York University History Department, February 21-23
York University’s Graduate History Student Association is very happy to invite all Master’s and Doctoral students to present at New Frontiers 2020, Canada’s oldest and largest graduate history conference. The conference will be held at York University, February 21-23.
Popular historian Eric Hobsbawm declared 1914-1991 to be “the age of extremes”, following the ages of revolution, capital, and empire. Today’s discourses are permeated with notions of extremism – “extreme wealth”, “extreme inequality”, “extreme weather events”, “extreme executive power”, “politically correct extremism.”
But have we ever lived in an age that wasn’t “extreme”? In Canada, Champlain’s arrival in Québec was an extreme event for both France and the Iroquois. The Act of Unity was an extreme event to assimilate French-Canadians. The American Founding Fathers launched an extremely ambitious attack on Britain for both liberty and conquest. The trans-Atlantic slave trade was an extreme event that lasted over 300 years. From the United States and Soviet Union to Indonesia, Egypt, and El Salvador, states have used extreme measures to retain power and subjugate others – so have bosses with workers, husbands with wives, clerics with flocks. Resistance has been equally extreme. Have we ever not been caught up in extremes?
As a graduate student, New Frontiers 2020 is an excellent opportunity to present your original research, dissertation chapters in progress, research projects, course papers, or any other work you’ve completed that you think would be of interest to the wider academic community. We invite both MA and PhD students in History or any related field that examines our theme, “the age of extremes”, to submit a 250-word abstract by November 15, 2019 for individual papers, or a 350-word abstract for panel submissions. While submissions that discuss our theme are encouraged, we equally welcome submissions that focus on other historical topics.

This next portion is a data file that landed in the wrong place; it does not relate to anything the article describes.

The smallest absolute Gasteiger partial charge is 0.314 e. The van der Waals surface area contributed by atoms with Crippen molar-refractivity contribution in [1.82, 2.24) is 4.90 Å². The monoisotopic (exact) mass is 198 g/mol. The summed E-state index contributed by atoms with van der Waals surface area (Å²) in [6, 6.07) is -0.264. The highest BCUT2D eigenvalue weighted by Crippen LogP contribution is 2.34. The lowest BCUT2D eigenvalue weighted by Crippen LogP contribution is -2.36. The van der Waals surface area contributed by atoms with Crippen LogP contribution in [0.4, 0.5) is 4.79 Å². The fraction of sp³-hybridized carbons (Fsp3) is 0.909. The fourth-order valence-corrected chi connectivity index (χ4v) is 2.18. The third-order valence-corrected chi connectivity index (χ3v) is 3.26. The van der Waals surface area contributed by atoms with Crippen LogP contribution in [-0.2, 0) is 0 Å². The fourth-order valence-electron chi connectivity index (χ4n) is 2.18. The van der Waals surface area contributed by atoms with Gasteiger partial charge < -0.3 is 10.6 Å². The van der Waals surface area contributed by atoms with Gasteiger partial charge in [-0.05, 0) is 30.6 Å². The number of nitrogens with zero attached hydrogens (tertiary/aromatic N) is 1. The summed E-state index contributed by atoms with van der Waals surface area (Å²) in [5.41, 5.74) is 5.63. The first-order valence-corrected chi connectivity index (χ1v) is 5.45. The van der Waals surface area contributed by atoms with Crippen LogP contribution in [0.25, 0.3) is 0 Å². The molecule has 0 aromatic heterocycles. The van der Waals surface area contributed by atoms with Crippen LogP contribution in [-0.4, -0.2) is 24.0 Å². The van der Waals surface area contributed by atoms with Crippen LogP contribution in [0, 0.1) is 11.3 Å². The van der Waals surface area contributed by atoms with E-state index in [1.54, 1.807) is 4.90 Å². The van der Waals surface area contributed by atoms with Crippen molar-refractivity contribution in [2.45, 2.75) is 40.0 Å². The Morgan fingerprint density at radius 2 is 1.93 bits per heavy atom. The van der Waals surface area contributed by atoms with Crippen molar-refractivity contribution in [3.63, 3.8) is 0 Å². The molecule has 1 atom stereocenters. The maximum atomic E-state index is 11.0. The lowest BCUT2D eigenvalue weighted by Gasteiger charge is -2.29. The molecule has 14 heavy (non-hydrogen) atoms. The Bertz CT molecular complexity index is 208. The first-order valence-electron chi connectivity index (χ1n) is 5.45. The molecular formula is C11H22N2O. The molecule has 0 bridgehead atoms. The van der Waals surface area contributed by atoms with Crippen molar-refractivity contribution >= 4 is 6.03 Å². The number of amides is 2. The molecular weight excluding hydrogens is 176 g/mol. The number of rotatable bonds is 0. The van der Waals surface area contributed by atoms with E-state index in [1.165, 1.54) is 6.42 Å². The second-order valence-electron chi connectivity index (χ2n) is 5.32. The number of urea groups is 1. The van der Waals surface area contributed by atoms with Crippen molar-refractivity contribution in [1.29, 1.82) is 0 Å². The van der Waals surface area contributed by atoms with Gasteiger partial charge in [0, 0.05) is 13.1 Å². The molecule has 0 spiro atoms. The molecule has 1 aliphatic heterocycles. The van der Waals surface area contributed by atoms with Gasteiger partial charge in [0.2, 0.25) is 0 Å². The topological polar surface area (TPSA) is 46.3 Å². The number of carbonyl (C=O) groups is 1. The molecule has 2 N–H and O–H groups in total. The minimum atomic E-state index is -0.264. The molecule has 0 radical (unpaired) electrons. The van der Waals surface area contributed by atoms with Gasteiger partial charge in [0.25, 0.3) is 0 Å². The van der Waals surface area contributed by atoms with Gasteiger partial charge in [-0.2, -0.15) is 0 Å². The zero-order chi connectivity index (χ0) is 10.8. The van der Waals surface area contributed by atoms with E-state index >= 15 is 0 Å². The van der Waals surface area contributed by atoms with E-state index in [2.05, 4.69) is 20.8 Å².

Individual paper abstracts must include a title and explain the context of your research, your research question(s), your methodology, your sources, and the historical significance of your research. In addition, please include a brief biography of yourself and your contact information.
Panel proposals must include a 350-word abstract describing the theme of the panel, a 250-word abstract for each presenter (see above), a brief biography of each presenter and everyone’s contact information.
Individual papers should be no more than 15 minutes long; panels should be 45 to 60 minutes, not including time for questions.
Please direct submissions to:
See you all in February!
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